Data loses its value as it gets older. The reference data which is less frequently used grows exponentially as compared to active data with the passage of time. Treating all this data alike has a negative impact on the costs of storing it as it leads to higher costs and less than optimal utilization of your storage infrastructure.
For a SharePoint environment, this problem is further aggravated by BLOB storage. Coming from a SharePoint Administrator background, I have seen numerous installations of SharePoint that suffer from issues related to management of large volumes of BLOBs, whether new or old. So, despite huge investments in the storage infrastructure, the users end up with a poorly-performing-yet-high-cost SharePoint storage infrastructure.
So, you need to align your storage options across two lines of action. Firstly, adopt the most appropriate storage tier for the data being stored and secondly, keep the data growth in line with its frequency of access.
BLOBs generally consume 95% of the SQL Server storage in SharePoint. Although SQL Server is a high performance resource manager, when it comes to large binary data streams, it no longer remains a viable option. In SharePoint, a large proportion of content is documents stored as BLOBs. And, unfortunately SQL Server, like all other relational databases, was not designed to handle such large amounts of unstructured data. As a result, a number of problems usually occur.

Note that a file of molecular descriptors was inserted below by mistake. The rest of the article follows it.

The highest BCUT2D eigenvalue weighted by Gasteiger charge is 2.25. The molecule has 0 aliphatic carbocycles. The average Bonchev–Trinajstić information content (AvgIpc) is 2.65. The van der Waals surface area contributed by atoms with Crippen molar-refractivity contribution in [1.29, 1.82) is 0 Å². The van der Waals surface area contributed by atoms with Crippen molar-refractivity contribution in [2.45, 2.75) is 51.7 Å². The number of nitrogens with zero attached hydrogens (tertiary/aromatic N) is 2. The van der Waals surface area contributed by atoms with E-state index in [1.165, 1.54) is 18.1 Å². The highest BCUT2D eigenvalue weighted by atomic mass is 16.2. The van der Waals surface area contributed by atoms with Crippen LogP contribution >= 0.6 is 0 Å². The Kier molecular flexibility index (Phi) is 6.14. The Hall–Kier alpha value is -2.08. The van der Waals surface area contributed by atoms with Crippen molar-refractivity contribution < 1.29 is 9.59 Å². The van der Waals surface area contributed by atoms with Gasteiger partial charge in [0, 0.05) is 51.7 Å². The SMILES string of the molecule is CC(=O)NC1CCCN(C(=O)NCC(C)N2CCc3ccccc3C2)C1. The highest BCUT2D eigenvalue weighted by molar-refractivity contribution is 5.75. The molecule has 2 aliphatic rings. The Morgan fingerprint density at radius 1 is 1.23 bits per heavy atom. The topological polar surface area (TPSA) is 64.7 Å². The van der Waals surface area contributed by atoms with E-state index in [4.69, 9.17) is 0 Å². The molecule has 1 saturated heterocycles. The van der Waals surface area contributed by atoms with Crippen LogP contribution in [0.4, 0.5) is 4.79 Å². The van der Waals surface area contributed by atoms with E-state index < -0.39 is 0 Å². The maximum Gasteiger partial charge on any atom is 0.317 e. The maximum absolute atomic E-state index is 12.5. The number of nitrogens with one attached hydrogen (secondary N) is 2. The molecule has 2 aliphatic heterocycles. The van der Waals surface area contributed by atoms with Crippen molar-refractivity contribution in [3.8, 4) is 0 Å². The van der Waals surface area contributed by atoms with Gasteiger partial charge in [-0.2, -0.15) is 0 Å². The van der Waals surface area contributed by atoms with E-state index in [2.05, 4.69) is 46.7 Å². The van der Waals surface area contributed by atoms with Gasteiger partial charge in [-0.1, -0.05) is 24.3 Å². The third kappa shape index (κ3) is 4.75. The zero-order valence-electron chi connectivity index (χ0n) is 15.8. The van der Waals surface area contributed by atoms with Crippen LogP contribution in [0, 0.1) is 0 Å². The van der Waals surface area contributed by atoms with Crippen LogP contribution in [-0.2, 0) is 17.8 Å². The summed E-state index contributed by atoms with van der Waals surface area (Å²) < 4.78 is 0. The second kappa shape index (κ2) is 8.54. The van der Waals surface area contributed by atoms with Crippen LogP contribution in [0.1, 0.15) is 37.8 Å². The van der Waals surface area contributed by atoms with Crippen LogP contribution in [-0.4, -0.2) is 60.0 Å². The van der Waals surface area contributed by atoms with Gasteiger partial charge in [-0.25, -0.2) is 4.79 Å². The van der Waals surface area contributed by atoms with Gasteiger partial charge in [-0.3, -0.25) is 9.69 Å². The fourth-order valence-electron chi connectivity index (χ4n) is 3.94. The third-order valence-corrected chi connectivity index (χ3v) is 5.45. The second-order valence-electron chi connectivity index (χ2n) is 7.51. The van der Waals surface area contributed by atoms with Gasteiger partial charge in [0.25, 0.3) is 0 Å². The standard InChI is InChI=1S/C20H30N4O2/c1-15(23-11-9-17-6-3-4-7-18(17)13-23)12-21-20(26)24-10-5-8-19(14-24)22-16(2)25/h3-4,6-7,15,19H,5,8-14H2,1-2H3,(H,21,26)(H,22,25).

As the data file size grows larger than 200 GBs, SQL Server performance degrades considerably which results in a poorly-responsive SharePoint environment. Similarly, storing all the BLOBs in SQL Server is not cost effective as SQL Server storage is typically very expensive. So, it is essential that you should store BLOBs on a lesser expensive storage tier that can manage unstructured data.
Similarly, considering the high costs that the storing of older BLOBs in high-end storage can cause, it is unwise to treat all the BLOBS alike in terms of its storage.
The above situation calls for simply offloading the SharePoint BLOBs payload from expensive, transactional storage to less expensive external storage as it will give you visible cost savings. An effective approach for the storage of externalized BLOBs can be to structure the external storage as a hierarchy of multiple tiers in the form of a hierarchical storage management system (HSM), with one storage tier corresponding to one age-based category of BLOBs.
StorageEdge precisely lets you do that. It has been built keeping the above-mentioned BLOB storage consideration in perspective. It provides multi-tiered storage that allows you to offload your active content in the most expensive storage and archives older content out to less expensive storage.
Figure 1: multi-tiered storage
So, by having an intelligent, reliable facility to offload SharePoint BLOBs in multi-tiered storage, you are able to control your storage cost in alignment with the business needs as you are able to grow you storage options in an incremental manner. You can expect great cost savings if your storage system can continue to move older BLOBs to less expensive storage tiers.
Surprisingly, it also improves SharePoint performance because the most active storage (meaning your Tier-1) no longer contains all those huge amount of documents that would have overwhelmed it. In a nutshell, externalizing BLOBs from SharePoint is not an option; rather it is a necessity for the best use of your SharePoint to perform. StorageEdge lets you achieve that with an absolute ease.